This systematic review will help to determine if hysterosalpingosonography is an adequate alternative screening test for diagnosing tubal occlusion. Accuracy of specific sono-HSG techniques may also be identified.Trial registration: This review has been registered at PROSPERO. The registration number is CRD42013003829.
[Show abstract][Hide abstract] ABSTRACT: Operative hysteroscopy requires the use of a distension medium and its absorption can lead to serious consequences from intravascular volume overload and water intoxication. We compared the impact of 2 types of anesthesia (general anesthesia and local anesthesia with sedation) on the absorption of glycine solution in operative hysteroscopy.
A randomized controlled trial was conducted over a 17-month period. Eligible patients undergoing operative hysteroscopy for abnormal uterine bleeding were randomized in 2 groups: a general anesthesia group and a local anesthesia with sedation group. The primary outcome was the median absorption of the glycine solution (10th-90th percentile) measured with an automated tandem canister system. Secondary outcomes included incidence of absorption >1000 mL, discontinued surgery because of excessive absorption, median change in serum sodium, postoperative hyponatremia, and patients' postoperative quality of life at 24 hours (8-item Short Form Health Survey questionnaire). Nonparametric analyses (Mann-Whitney U test, χ(2) test, and Fisher exact test) were used.
Of 142 eligible patients, 95 agreed to participate and were randomized. Women who underwent general anesthesia had a higher median absorption of the glycine solution (10th-90th percentile) compared with women who underwent local anesthesia with sedation (480 mL [76-1300 mL] vs 253 mL [70-728 mL]; P = 0.005). General anesthesia was also associated with a higher rate of glycine solution absorption (>1000 mL [20% vs 4%; P = 0.009]) and a more rapid rate of decrease in serum sodium (≥10 mEq/L [8% vs 0%; P = 0.005]) than local anesthesia with sedation. Postoperative quality of life measures as rated by the patients were comparable between the 2 groups.
Compared with general anesthesia, local anesthesia with sedation is associated with less glycine absorption and should be considered the preferred method of anesthesia for operative hysteroscopy.
No preview · Article · Jul 2011 · Anesthesia and analgesia
[Show abstract][Hide abstract] ABSTRACT: This study aimed to evaluate the impact of anesthesia on the absorption of glycine in operative hysteroscopy.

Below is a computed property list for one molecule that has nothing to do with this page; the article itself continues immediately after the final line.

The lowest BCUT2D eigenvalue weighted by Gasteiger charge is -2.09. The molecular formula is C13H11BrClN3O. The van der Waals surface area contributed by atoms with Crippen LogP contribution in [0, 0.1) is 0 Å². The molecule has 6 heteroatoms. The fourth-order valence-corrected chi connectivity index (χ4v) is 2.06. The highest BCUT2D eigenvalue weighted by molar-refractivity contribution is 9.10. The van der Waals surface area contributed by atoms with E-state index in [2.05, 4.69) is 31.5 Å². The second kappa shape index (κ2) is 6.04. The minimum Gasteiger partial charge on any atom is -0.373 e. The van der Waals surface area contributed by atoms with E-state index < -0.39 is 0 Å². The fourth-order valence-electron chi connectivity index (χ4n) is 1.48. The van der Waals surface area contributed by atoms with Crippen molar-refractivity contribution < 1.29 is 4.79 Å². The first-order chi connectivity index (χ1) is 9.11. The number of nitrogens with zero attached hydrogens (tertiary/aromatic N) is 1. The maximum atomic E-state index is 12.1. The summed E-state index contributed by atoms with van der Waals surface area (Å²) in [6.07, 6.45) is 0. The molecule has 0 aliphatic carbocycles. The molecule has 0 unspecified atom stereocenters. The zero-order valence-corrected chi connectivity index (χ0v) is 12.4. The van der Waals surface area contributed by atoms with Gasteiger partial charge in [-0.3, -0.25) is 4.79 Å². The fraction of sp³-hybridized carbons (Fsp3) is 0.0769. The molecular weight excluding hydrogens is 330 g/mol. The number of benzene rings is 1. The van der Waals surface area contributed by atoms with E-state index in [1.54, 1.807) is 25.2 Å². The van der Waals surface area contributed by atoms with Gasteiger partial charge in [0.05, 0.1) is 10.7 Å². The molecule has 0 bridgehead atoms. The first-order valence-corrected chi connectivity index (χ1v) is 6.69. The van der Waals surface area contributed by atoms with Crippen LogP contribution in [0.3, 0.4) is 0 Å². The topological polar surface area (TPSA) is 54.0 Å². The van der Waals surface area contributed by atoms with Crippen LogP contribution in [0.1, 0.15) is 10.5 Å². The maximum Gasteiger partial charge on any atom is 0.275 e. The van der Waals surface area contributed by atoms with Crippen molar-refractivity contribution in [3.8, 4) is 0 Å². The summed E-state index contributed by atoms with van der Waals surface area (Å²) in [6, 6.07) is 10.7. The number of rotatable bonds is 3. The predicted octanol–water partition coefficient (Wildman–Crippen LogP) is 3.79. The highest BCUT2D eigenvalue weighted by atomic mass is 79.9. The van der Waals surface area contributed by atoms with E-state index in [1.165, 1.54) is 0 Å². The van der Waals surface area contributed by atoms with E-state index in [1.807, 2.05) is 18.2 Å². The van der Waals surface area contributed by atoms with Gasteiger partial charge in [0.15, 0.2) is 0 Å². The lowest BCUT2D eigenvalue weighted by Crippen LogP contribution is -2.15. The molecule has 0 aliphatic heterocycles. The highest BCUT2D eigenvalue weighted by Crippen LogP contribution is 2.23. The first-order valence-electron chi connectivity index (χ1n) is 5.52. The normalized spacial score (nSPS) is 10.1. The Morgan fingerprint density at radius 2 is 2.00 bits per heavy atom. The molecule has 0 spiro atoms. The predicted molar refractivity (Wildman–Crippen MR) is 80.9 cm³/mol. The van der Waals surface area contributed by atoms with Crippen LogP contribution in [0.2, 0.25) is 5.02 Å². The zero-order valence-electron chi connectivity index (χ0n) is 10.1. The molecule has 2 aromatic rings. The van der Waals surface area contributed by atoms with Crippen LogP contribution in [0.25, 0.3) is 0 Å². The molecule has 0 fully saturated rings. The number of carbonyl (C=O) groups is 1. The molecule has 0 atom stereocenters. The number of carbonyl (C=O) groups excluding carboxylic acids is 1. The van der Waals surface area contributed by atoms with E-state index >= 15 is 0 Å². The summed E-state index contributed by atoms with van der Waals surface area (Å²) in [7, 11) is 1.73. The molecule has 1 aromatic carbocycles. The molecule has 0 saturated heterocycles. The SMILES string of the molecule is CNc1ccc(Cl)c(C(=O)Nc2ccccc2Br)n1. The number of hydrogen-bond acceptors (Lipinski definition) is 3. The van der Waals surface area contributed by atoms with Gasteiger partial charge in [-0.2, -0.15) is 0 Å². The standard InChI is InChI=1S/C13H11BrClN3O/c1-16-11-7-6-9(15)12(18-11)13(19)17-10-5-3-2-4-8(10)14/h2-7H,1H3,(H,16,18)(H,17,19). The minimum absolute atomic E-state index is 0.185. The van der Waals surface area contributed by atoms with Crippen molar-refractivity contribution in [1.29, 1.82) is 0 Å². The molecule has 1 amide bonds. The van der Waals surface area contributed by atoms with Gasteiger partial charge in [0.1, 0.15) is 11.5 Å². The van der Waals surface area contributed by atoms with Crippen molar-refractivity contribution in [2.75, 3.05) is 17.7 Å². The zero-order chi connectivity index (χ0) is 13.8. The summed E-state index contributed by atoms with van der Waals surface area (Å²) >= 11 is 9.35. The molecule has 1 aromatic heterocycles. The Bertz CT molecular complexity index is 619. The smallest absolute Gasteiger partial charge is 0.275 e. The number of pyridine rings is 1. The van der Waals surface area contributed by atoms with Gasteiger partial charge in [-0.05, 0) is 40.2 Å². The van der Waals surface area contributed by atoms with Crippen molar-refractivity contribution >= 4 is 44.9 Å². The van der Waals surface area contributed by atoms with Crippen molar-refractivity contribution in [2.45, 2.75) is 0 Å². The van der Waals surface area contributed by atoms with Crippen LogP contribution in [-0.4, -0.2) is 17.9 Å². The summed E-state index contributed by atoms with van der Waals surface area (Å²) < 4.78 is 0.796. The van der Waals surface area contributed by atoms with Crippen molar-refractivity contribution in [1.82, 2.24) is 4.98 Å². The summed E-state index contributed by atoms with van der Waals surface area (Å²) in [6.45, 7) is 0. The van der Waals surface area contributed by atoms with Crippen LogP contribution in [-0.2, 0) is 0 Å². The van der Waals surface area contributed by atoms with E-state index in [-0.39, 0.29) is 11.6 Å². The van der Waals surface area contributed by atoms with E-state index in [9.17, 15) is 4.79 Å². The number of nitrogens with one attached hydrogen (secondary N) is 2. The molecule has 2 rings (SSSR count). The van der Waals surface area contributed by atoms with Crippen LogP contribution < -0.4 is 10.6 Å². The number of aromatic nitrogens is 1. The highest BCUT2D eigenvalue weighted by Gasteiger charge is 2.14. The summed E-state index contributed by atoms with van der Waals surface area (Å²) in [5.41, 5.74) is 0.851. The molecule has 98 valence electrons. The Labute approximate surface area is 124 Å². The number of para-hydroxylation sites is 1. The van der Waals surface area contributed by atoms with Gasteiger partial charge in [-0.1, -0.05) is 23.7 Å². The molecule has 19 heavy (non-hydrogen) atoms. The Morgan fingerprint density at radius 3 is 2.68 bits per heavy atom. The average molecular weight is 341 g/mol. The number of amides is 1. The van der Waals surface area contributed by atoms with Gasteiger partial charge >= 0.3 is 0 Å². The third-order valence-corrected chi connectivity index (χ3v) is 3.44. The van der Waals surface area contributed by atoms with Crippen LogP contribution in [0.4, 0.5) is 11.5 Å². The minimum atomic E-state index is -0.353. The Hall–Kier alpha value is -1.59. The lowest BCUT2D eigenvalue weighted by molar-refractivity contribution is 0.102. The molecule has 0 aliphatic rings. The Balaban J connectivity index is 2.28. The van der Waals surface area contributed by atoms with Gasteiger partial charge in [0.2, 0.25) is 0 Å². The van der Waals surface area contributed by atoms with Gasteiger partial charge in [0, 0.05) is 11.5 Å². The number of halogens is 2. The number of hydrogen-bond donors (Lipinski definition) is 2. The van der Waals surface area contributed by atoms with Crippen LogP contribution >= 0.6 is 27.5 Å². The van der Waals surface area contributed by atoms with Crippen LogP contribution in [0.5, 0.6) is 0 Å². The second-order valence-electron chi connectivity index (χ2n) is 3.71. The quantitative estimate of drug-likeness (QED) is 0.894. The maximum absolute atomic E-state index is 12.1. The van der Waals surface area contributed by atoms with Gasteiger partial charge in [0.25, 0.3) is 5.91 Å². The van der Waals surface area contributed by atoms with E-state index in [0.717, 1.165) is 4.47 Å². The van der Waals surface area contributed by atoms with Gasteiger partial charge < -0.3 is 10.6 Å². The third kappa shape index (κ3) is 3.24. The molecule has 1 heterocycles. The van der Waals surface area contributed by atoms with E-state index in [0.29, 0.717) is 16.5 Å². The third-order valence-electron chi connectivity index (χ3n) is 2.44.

A retrospective cohort study was performed over 2 years. The absorption of glycine was compared among general anesthesia, local anesthesia with intravenous sedation, and spinal anesthesia. Multiple logistic regression analyses were performed.
In all, 282 operative hysteroscopies were reviewed. The median absorption was 145 mL (10th-90th centile: 0-963 mL) for general anesthesia, 35 mL (10th-90th centile: 0-389 mL) for local anesthesia, and 100 mL (10th-90th centile: 0-500 mL) for spinal anesthesia (P = .002). In comparison with general anesthesia, local anesthesia was associated with lower rate of absorption of 500-1000 mL (4.2% vs 13.4%) and of 1000-1500 mL (3.6% vs 9.8; P = .002). Laparoscopic tubal ligation performed during the procedure was also associated with higher glycine absorption (odds ratio, 3.63; 95% confidence interval, 1.12-11.84).
Local anesthesia with sedation is associated with significantly decreased glycine absorption and lower rate of absorption > 500 mL when compared with general anesthesia.
No preview · Article · Apr 2009 · American journal of obstetrics and gynecology
[Show abstract][Hide abstract] ABSTRACT: Sonographic evaluation of the lower uterine segment was undertaken to study the degree of thinning and, thus, to predict uterine rupture. However, the best measuring technique and recommended cutoff values remain controversial.
Sonographic evaluation of the lower uterine segment at 36 weeks of gestation in a 31-year-old patient with prior low transverse cesarean delivery revealed a full thickness of 3.6 mm and a myometrial layer of 1.1 mm. Nevertheless, the patient experienced a large uterine rupture during a trial of labor at term.
In this case, there was a discrepancy between the full thickness and the myometrial layer, which could be representative of the lower uterine segment resistance. Such a case emphasizes the need for a consensus on sonographic measuring techniques for the prediction of uterine rupture.
No preview · Article · Mar 2009 · Obstetrics and Gynecology